A Christmas to Remember
Amid this year’s Christmas celebrations, spare a thought for an important anniversary: the 200th anniversary of the re-foundation of the Venerable English College.
The College had been forced to close with the French invasion of 1798 and its re-opening was delayed not only by the political instability in Italy but divisions among the English clergy over who should be in charge. Eventually, in 1817, a Lancashire-born secular priest, Robert Gradwell (1777–1833), arrived in Rome as Agent to the English Bishops and with hopes that he would become Rector.
There were many preparations to make and even an attempt by an Irish Augustinian, Fr O’Handley, to open a rival institution: the ‘Venerable British College’. At last, on 18 December 1818, Gradwell recorded in his Journal:
Six of the students arrived: walked with them to S Pietro Montorio. They were from Ushaw in the Northern District James Sharples [1797–1850], Henry Gillow [1797–1837], Nicholas Wiseman [1802–65], James Fleetwood [1795–1862], William Kavenagh [d. 1820], all ready to begin the study of philosophy, and George Heptonstall [1801–75] in rudiments.
It had been a long and difficult journey for the young men, from Liverpool via Genoa and Livorno (or ‘Leghorn’, as it was called). Wiseman later remembered how ‘a man fell overboard and was drowned off Cape St Vincent’ and ‘a dog went raving mad on board, from want of fresh water, and luckily, after clearing the decks, jumped or slipped into the sea’. There were also fires on the ship and ‘all the passengers were nearly lost in a sudden squall in Ramsey Bay, into which they had been driven by stress of weather’. The eventual cry of ‘Ecco Roma’ must have been most welcome and as soon as Wiseman entered the College, he ‘felt at once at home; it was English ground, a part of fatherland, a restored inheritance’.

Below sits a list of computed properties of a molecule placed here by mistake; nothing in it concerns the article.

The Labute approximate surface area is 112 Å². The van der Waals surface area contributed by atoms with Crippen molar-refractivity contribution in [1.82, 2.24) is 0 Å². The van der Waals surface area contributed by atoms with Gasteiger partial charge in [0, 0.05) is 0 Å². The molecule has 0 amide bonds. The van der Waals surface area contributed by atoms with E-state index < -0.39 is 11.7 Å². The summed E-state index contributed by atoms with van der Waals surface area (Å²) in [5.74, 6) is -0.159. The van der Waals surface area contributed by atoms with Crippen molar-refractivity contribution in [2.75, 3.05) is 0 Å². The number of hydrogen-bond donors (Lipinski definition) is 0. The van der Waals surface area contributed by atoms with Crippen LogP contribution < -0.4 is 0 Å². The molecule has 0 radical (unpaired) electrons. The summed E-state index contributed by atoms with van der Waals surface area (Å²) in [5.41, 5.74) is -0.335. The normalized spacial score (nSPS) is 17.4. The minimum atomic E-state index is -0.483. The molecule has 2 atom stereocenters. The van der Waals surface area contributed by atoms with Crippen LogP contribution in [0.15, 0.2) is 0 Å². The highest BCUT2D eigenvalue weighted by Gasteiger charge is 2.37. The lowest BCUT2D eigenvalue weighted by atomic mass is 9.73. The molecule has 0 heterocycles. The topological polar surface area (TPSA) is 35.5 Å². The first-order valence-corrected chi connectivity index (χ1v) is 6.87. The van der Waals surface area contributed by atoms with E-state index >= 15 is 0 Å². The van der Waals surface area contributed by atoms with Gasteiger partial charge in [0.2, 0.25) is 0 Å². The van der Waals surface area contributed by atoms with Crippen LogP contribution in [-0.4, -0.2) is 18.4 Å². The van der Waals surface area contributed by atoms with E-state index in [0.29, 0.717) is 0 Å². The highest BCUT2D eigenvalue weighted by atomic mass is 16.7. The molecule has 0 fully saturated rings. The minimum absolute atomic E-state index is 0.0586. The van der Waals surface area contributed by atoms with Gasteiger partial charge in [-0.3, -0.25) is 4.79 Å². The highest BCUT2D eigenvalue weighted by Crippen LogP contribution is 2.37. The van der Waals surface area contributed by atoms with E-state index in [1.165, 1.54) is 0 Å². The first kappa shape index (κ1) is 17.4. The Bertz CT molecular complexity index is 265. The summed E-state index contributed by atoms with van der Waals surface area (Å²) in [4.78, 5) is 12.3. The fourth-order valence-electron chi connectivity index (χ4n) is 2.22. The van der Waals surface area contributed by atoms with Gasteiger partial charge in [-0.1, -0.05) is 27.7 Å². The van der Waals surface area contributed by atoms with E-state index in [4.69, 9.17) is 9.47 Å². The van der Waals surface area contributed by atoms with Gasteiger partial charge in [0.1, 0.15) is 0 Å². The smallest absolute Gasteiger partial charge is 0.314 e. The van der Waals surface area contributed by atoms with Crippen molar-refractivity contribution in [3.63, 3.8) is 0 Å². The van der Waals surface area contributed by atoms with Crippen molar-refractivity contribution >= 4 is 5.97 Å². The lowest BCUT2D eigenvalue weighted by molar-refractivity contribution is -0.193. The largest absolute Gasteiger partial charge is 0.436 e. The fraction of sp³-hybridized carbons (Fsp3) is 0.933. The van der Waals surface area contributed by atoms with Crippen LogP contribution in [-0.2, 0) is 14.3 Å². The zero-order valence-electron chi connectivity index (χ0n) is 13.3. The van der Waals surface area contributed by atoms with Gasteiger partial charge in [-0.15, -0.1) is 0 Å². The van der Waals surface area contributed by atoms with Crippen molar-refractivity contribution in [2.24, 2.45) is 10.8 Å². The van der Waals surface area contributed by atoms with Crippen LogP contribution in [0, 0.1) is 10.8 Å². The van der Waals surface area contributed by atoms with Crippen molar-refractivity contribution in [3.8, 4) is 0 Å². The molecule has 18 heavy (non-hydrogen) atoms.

The day after their arrival, Gradwell took them to an ordination ceremony at the Lateran, thus focussing their minds on the end of their Roman formation. The journey there and back constituted an informal sightseeing tour of Rome: ‘the Capitol, Forum, St Clements and Colliseum’ followed by ‘Santa Croce, S. Mary Major, St Prassede, Monte Cavallo, Roman College, Rotunda, Sapienza.’ Meanwhile, four more students had arrived, this time from St Edmund’s College in the London District: Richard Alberry, Richard Crosby, John Hearns and Daniel Rock (1799–1871).
Their induction of Rome continued: not only walks around Trastevere and the Vatican Museums, but, on 21 December, an audience with Cardinal Consalvi (1757–1824), the influential Secretary of State, who was ‘pleased that they could converse easily in French.’ He was keen that the students should be received by the pope on Christmas Eve.
Joyous though this news undoubtedly was, the Rector realised that he had just a few days to clothe his new students appropriately. On the way back from the cardinal, he recorded that he ‘brought cloth for their dresess’ and the following day was ‘with Tosti at breakfast, about buying cloth.’ Despite his best efforts, only six of the Collegians were clothed in time for the papal audience, the other four having to stay behind.
The meeting with Pius VII (1742–1823) at the Quirinale was a memorable occasion, commemorated on a lunette in the present College chapel. Gradwell recorded that
The Holy Father received them standing, shook hands with each and welcomed them to Rome. He praised the English clergy for their good and peaceful conduct and their fidelity to the Holy See. He admonished the youths to learning and piety; and said “I hope you will do honour both to Rome and to your own country”.
Christmas Day itself was spent at St Peter’s and admiring the crib at Santa Maria Maggiore. Little did they know that across the Alps, at the little village church of Oberndorf, Silent Night was being sung for the first time.
Sadly, there are no details of Christmas lunch, although for the feast of St Thomas (29 December) nine cardinals and twelve other prelates visited the College during the day and a special dinner was held in the evening.
The New Year of 1819 found Gradwell in reflective form. His first year in Rome had been ‘very laborious’, especially due to his ‘ignorance of Italian’. His work on behalf of the English and Welsh bishops had, at times, been uncertain and stressful, but, with some pride, he wrote:
The College is now on foot, but I am left alone when I stand in absolute need of two other College superiors … God grant me a continuance of health and a blessing to my labours. To him be all honour and glory!
Robert Gradwell’s Journal for 1817–25 is preserved at the Archives of the Archdiocese of Westminster (AAW E7).